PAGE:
United States formally announces troop reduction in Iraq

United States formally announces troop reduction in Iraq

The United States military on Wednesday announced it will reduce its presence in Iraq from 5,200 to 3,000 troops this month, formalising a move that had been long expected.

“We are continuing to expand on our partner capacity programmes that enable Iraqi forces and allow us to reduce our footprint in Iraq,” Marine General Frank McKenzie, the head of US Central Command, said during a visit to Iraq.

The US and Iraq in June affirmed their commitment to the reduction of American troops in the country in coming months, with no plans by Washington to maintain permanent bases or a permanent military presence.

The US has about 5,200 troops that were deployed in Iraq to fight the armed group ISIL (ISIS). Officials in the US-led coalition said Iraqi forces are now mostly able to handle the ISIL remnants on their own.

Late Tuesday, a senior Trump administration official, speaking on condition of anonymity, told reporters on board Air Force One that such an announcement was coming and an announcement on the withdrawal of additional troops from Afghanistan also could be expected in the coming days.


‘Continued commitment’

The US invaded Iraq in 2003 and left in 2011, but returned in 2014 after ISIL overran large parts of the country.

“In recognition of the great progress the Iraqi forces have made and in consultation and coordination with the government of Iraq and our coalition partners, the United States has decided to reduce our troop presence in Iraq from about 5,200 to 3,000 troops during the month of September,” McKenzie said, according to an excerpt of his remarks provided by his office.

The remaining US forces will continue advising and assisting Iraqi security forces as they attempt to root out ISIL fighters, McKenzie said.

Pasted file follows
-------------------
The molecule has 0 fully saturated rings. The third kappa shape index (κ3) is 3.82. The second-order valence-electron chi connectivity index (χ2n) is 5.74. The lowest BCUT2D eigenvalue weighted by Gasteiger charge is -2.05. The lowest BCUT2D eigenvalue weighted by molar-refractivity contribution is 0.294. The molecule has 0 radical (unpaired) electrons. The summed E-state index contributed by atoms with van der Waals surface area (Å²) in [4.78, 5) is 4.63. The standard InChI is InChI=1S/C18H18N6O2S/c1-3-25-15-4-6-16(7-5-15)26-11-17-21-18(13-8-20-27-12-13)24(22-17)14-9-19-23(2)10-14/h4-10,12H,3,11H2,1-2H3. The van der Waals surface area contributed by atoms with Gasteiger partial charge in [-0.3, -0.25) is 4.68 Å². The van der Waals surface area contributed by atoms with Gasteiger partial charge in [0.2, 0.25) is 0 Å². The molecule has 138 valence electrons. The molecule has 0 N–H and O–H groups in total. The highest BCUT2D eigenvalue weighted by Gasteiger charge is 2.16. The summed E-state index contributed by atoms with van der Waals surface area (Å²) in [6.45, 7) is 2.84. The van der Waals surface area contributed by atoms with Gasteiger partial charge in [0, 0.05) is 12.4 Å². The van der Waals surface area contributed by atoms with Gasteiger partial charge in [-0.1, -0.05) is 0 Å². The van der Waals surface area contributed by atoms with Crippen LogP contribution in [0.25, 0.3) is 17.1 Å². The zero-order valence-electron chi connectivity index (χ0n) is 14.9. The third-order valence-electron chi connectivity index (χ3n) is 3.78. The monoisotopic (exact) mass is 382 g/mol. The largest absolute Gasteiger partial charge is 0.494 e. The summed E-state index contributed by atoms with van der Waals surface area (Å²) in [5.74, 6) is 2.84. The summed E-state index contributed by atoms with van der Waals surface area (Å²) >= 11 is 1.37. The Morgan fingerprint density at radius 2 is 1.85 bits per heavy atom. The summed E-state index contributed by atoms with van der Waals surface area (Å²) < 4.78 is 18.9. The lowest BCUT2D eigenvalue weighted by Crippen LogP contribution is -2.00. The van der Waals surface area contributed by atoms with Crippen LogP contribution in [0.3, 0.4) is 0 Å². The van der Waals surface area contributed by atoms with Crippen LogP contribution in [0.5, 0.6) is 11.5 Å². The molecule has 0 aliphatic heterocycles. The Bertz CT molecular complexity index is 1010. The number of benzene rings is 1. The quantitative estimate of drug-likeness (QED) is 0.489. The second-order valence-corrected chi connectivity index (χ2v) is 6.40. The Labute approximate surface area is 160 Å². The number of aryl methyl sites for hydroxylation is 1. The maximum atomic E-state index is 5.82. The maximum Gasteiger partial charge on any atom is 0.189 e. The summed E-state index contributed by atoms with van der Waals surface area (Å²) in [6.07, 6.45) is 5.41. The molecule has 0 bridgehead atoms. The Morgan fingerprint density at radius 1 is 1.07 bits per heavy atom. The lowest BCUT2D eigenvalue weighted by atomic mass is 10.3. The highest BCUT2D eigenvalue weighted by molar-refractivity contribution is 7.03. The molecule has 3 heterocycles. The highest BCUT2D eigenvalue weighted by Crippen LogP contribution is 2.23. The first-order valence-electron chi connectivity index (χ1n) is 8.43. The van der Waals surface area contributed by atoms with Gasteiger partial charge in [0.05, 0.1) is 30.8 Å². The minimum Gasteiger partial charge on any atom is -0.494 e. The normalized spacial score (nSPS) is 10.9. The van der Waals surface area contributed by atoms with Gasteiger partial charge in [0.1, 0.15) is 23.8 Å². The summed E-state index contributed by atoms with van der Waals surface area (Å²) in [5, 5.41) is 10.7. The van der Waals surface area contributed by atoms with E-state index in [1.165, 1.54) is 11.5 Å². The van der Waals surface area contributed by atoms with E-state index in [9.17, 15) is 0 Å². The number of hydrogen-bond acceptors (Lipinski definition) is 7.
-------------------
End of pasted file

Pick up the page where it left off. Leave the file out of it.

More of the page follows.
“The US decision is a clear demonstration of our continued commitment to the ultimate goal, which is an Iraqi security force that is capable of preventing an ISIS resurgence and of securing Iraq’s sovereignty without external assistance,” McKenzie said.

“The journey has been difficult, the sacrifice has been great, but the progress has been significant.”

‘Endless wars’

In 2016, Trump campaigned on ending the US’s “endless wars” but US troops remain in countries such as Afghanistan, Iraq and Syria, albeit in smaller numbers.

Last month, during a meeting with the Iraqi prime minister, Trump redoubled his promise to withdraw the US troops still in Iraq.

Iraq’s parliament voted earlier this year for the departure of foreign troops from Iraq, and US and other coalition troops have been leaving as part of a withdrawal.

Trump’s meeting with the Iraqi Prime Minister Mustafa al-Kadhimi came amid a new spike in tensions between Washington and Tehran after Washington said it would seek to reinstate all previously suspended US sanctions on neighbouring Iran at the United Nations. Iraq and Iran have close political, economic, and military ties.

Fears of open conflict between the US and Iran grew in January after an American drone strike near Baghdad’s airport killed top Iranian General Qassem Soleimani and Iraqi militia leader Abu Mahdi al-Muhandis.

Angry Iraqi legislators, spurred on by Shia political factions, passed a non-binding resolution to remove all US-led coalition forces from the country.

In response to the Soleimani killing, Iran, on January 8, launched a ballistic missile attack on al-Asad airbase in Iraq, which resulted in traumatic brain injuries to more than 100 American troops.

Two months later, US fighter jets struck five sites in retaliation, targeting Iranian-backed Shia militia members believed responsible for the January missile attack.